Mikaela Shiffrin conquers another event
The smiling teenager navigated her way easily through the finish line, skis held high, charming the photographers every so often with a smirk. She was just 19, but carried herself with the comfort of a veteran. It was the tenth time she had been through the routine as a World Cup winner. But today was special. Mikaela Shiffrin was a victor in giant slalom for the first time ever.
Everyone knew this day would come. But winning in Soelden isn’t easy. Shiffrin shrugged off the pressure of press conferences, partner appearances and the whole aura that surrounds the Audi FIS Alpine World Cup opener in Soelden — not to mention the entire nation of Austria that was jammed into the Glacier Stadium and glued to ORF across the country.
"It’s very helpful to know that I can win GS," she said after the race. "I’ve thought it for so long and believed in myself. But today was the first day where between runs I was like, ‘Yeah, I really think I can do this and can get that top step.’ I really believed it."
Winning was a challenge. In fact, Shiffrin had to share the top spot with defending overall champion Anna Fenninger. Starting first, Shiffrin powered into the top spot. A few skiers later, Fenninger came down the pitch of the Rettenbach Glacier charging, taking the mid-course lead. But on the perilous bottom flats, the light went red and Fenninger dropped .09 back. It was clear that Shiffrin knew the riddle of the Rettenbach — keep your speed off the steep to carry you through the never-ending flats to the finish line.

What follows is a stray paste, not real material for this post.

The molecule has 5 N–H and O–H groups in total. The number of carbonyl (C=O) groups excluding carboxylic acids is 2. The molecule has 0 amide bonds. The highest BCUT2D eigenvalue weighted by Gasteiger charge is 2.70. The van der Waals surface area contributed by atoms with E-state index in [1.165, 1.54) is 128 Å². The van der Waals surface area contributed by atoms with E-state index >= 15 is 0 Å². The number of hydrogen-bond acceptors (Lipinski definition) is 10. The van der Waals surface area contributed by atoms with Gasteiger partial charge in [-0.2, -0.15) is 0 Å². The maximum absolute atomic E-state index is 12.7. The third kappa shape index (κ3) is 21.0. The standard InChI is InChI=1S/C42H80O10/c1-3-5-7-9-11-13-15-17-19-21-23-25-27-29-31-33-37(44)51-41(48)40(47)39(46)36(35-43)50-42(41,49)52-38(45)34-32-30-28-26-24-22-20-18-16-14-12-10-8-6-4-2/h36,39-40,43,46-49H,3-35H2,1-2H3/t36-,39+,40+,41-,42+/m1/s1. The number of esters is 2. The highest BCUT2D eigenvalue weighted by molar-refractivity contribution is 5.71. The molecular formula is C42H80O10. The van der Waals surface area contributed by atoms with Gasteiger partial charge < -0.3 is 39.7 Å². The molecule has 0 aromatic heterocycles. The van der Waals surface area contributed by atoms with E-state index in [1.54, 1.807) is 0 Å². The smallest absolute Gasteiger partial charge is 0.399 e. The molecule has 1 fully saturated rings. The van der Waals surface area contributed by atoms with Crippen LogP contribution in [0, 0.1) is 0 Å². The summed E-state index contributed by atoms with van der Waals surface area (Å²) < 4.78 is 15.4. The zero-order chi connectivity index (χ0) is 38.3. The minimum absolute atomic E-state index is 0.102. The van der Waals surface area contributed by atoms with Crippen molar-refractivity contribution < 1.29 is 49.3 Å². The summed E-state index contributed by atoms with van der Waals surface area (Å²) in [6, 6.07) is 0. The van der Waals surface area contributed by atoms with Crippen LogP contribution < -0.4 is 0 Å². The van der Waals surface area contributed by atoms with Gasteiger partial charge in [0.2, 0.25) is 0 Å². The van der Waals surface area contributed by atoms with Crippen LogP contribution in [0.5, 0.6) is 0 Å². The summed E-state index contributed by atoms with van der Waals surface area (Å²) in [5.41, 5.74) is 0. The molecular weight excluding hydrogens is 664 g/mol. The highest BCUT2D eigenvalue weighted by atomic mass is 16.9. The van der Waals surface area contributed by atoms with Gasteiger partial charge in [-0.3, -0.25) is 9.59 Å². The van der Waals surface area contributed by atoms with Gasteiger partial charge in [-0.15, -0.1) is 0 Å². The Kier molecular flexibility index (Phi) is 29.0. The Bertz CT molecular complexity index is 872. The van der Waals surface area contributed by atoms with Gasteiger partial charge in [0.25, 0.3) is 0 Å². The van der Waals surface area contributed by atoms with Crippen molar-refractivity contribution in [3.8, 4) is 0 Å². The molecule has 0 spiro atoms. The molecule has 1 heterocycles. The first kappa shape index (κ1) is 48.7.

In the second run, Fenninger turned it on, slicing her way down the steeps and skiing flawlessly to the finish — putting down a challenging gauntlet for America’s newest super star. Ever-focused and on-task, Shiffrin clicked her poles and pushed out of the starting gate. She wasn’t as smooth as Fenninger, dropping back on the steeps. She narrowed the gap near the bottom but how could she possibly make up time in the few gates to the finish? Somehow she did, with the scoreboard showing a 0:00 tie.
"It feels really good to share first place with Ana, and also be on the podium with Eva, you know they finished the season so strong last season. I couldn’t really have a better podium," she said. "Fenninger was completely on top in GS last year. She was so fast and so fluid and so much fun to watch."
Saturday’s win also came on the 100-day-out mark to the opening of the FIS Alpine World Ski Championships in her hometown of Vail/Beaver Creek. While outwardly she talked of hoping to make the team, everyone knows that she could be the story of the Championships this February.
But there’s a big schedule ahead, continuing again in just three weeks when she begins defense of her past two season titles in slalom with the World Cup heading north to Levi, Finland. Then it’s on to Aspen for the next GS, where she finished second a year ago.
Amidst it all, Mikaela Shiffrin is having fun. Ski racing has always been her life and she relishes every moment. She embraces her rivals — heck, many of them were her heroes growing up. She’s a student of the sport. She embodies all that’s great about Olympic athletes — the kid next door you just want to support to succeed. The one who captivates you with her athleticism but endears you with her wholesomeness.
Congrats, Mikaela. There will be many more.
Park City’s Tom Kelly is noted authority on Olympic sport and a veteran of nine Olympics, serving as spokesperson for the U.S. Ski and Snowboard Association. Behind the Gold, now in its third season, will take you inside the story of America’s Olympic skiers and snowboarders.
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